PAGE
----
In operation, the comparison in box 52 utilizes the threshold Th2 which is a minimum value for qualifying the validity of an Eij value. If the Eij value is less than the Th2 value it is not used in computing the Th1 value. The Eij value tested is held in a holding register 66 during the test in box 52 and is passed to the adder/shifter 64 only if enabled by a positive result in box 52. The edge gradient operator processor 20 also has a counter 68 and a register 69 which counts for each "j" value or pixel increment along each scan line. When a comparison of Eij and threshold Th1 in box 51 results in a beginning or ending value for an edge interval, the pixel counter value will be shifted into temporary "interval begin" and "interval end" holding registers 70 and 71 which will then be moved to the edge interval memory buffer 75.
FIG. 3 is a block diagram of the intensity interval operator processor 22. The structure of the operator processor 22 is similar to that of the edge gradient operator processor 20. For each pixel intensity value Iij, where "i" denotes the ith particular scan line and "j" denotes each jth pixel value along each scan line, the Iij pixel is compared to two thresholds Th3 and Th4. These thresholds have different numerical values than the thresholds of the edge threshold processor 20 but are identical functionally.
The pixel intensity 147 from the filtered memory data bus 16B is compared with thresholds Th3 and Th4 (blocks 156 and 157). The computations are made in blocks 151 and 152.
The threshold Th3 is used to determine if the individual pixel intensity Iij is the beginning or end of an intensity region or interval of interest. The threshold Th4 is used to determine if the pixel intensity value is to be used in the computation of the adaptive threshold Th3. The threshold Th3 is computed using the following method: ##STR1## N is the number of pixel intensities for each scan line. Thus, in this method the thresholding Th3 is actually an average intensity level for the preceding scan line. An Iij adder/shifter 164 is used to sum the computed values of Iij for each scan line. The summed value is then shifted for the correct division.
In operation, the comparison in box 152 utilizes the threshold Th4 which is a minimum value for qualifying the validity of an Iij value. If Iij the value is less than the Th4 value it is not used in computing the Th3 value. The Iij value tested is held in a holding register 166 during the test in box 152 and is passed to the adder/shifter 164 only if enabled by a positive result in box 152.
In a manner identical to the edge gradient operator 20, a pixel counter 168 and register 160 are utilized to keep track of the current pixel location along the scan line. When an individual pixel intensity Iij exceeds the threshold Th3, the counter's value is shifted into a holding region 170 or 171 depending on whether the pixel intensity Iij is the beginning or ending value for an intensity region of interest. From the registers 169, 170 and 171 the data thereof is moved to the interval memory buffer 175. The function of the interval comparison operation is to make comparisons between the intervals of interest generated by the edge gradient operator and the intensity interval operator.
FIG. 4 shows hypothetical cases for intervals generated by the edge gradient operator 20 and the intensity operator 22 for the same image scan line. In order for the interval to be generated by the interval comparison operator 28, intervals generated by the edge and intensity operators must overlap, that is, they must exist over the same region on the scan line. There is a tolerance or threshold allowable for the overlap between the two intervals being compared. Therefore, an interval overlap threshold "To " is used in the computation for combined interval generation in the following method:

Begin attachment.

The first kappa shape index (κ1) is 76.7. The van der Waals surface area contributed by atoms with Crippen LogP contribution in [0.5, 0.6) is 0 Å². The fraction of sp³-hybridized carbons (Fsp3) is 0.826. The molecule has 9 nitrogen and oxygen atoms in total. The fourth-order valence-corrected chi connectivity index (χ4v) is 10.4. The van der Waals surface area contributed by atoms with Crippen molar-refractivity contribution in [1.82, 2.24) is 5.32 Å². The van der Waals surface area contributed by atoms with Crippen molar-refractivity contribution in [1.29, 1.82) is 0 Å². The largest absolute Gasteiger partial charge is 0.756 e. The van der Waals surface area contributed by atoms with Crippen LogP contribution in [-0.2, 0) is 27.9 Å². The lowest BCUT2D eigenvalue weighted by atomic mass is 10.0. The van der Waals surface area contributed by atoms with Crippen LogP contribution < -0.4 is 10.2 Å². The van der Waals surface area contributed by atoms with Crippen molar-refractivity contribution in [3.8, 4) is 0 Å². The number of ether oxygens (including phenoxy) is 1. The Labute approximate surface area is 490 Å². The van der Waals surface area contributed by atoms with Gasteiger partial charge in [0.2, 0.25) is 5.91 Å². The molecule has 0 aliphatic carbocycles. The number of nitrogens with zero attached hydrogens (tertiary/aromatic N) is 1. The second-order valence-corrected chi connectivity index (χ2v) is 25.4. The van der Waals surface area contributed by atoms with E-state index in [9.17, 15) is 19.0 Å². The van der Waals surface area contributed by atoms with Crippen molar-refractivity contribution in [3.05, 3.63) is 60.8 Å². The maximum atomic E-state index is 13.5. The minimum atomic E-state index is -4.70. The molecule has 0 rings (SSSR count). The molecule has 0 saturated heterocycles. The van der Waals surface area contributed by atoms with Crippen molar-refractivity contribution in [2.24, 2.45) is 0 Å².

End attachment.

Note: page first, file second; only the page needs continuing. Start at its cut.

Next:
(Edge Interval Begin-Intensity Interval Begin) To and
(Edge Interval End-Intensity Interval End) To
If the respective begin or end interval value is less than or equal to the overlap threshold To, then a combined interval value Interval Begin or Interval End will be formed and the corresponding values will be placed in the combined intervals memory data buffer 30.
FIG. 4 depicts this concept. For the interval comparison A, the difference in the corresponding ending values for the intervals is greater than the interval overlap threshold To and there is no resultant output from the operation 28. For the interval comparison B the edge and intensity intervals are within the allowable interval overlap To and there is a resultant output from operator 28.
FIG. 5 is a block diagram of the interval comparison operation operator 28. edge and intensity interval beginning and end points from buses 75 and 175 are placed in holding registers 70 and 71. The begin and end point differences are computed in a process 74 and those values are then compared in block 76 to the interval overlays threshold To (block 78) discussed above. If the difference between the interval difference is less than the interval overlays threshold To, the respective beginning or ending value of the interval is placed in the combined interval begin or end register 80. The interval count in register 82 is incremented and the interval/begin data is stored in "interval begin" and "interval end" registers 84 and 86. The interval begin/end data and number of intervals is then stored in the combined interval data memory 30.
The image enhancement processor (FIG. 1) also contains a control processor (not shown) which provides all necessary timing command and control signals for the edge gradient operator 20, the intensity interval operator 22 and the interval comparison operator 28. In addition, external interface control and memory and data bus control signals will be provided by the IEP control processor. Implementation of the IEP can be done using several separate digital electronic boards interconnected using a memory data and control signal bus.
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|U.S. Classification||382/152, 348/128, 382/270, 348/28, 348/125, 382/266, 356/237.2|
|International Classification||G06T5/00, G06T1/00, G06T7/00|
|Cooperative Classification||G06T7/0006, G06T5/20, G06T5/003, G06T2207/30136, G01N2021/8896|
|European Classification||G06T7/00B1D, G06T5/00D3, G06T5/20|
|16 Jan 1984||AS||Assignment|
Owner name: HONEYWELL INC., MINNEAPOLIS, MN A DE CORP.
Free format text: ASSIGNMENT OF ASSIGNORS INTEREST.;ASSIGNOR:MARTIN, RONALD J.;REEL/FRAME:004220/0896
Effective date: 19840103
|15 Apr 1986||CC||Certificate of correction|
|13 Mar 1989||FPAY||Fee payment|
Year of fee payment: 4
|27 Jul 1993||REMI||Maintenance fee reminder mailed|
|26 Dec 1993||LAPS||Lapse for failure to pay maintenance fees|
|8 Mar 1994||FP||Expired due to failure to pay maintenance fee|
Effective date: 19931226